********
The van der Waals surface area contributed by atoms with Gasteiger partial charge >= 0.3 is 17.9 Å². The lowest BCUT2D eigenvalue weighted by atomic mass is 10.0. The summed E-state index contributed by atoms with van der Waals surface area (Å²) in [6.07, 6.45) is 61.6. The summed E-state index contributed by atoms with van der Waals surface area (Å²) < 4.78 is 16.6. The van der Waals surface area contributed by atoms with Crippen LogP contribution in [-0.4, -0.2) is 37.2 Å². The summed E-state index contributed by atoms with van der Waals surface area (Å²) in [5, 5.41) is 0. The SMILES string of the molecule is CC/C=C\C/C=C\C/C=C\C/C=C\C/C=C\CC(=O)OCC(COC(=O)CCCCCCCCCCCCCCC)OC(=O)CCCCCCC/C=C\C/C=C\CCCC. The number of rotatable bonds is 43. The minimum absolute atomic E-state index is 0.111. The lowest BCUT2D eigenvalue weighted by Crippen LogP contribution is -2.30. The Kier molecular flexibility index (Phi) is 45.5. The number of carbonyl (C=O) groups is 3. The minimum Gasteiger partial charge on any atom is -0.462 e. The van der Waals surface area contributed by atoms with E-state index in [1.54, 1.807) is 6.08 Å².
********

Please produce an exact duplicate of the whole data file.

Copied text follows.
The van der Waals surface area contributed by atoms with Gasteiger partial charge >= 0.3 is 17.9 Å². The lowest BCUT2D eigenvalue weighted by atomic mass is 10.0. The summed E-state index contributed by atoms with van der Waals surface area (Å²) in [6.07, 6.45) is 61.6. The summed E-state index contributed by atoms with van der Waals surface area (Å²) < 4.78 is 16.6. The van der Waals surface area contributed by atoms with Crippen LogP contribution in [-0.4, -0.2) is 37.2 Å². The summed E-state index contributed by atoms with van der Waals surface area (Å²) in [5, 5.41) is 0. The SMILES string of the molecule is CC/C=C\C/C=C\C/C=C\C/C=C\C/C=C\CC(=O)OCC(COC(=O)CCCCCCCCCCCCCCC)OC(=O)CCCCCCC/C=C\C/C=C\CCCC. The number of rotatable bonds is 43. The minimum absolute atomic E-state index is 0.111. The lowest BCUT2D eigenvalue weighted by Crippen LogP contribution is -2.30. The Kier molecular flexibility index (Phi) is 45.5. The number of carbonyl (C=O) groups is 3. The minimum Gasteiger partial charge on any atom is -0.462 e. The van der Waals surface area contributed by atoms with E-state index in [1.54, 1.807) is 6.08 Å².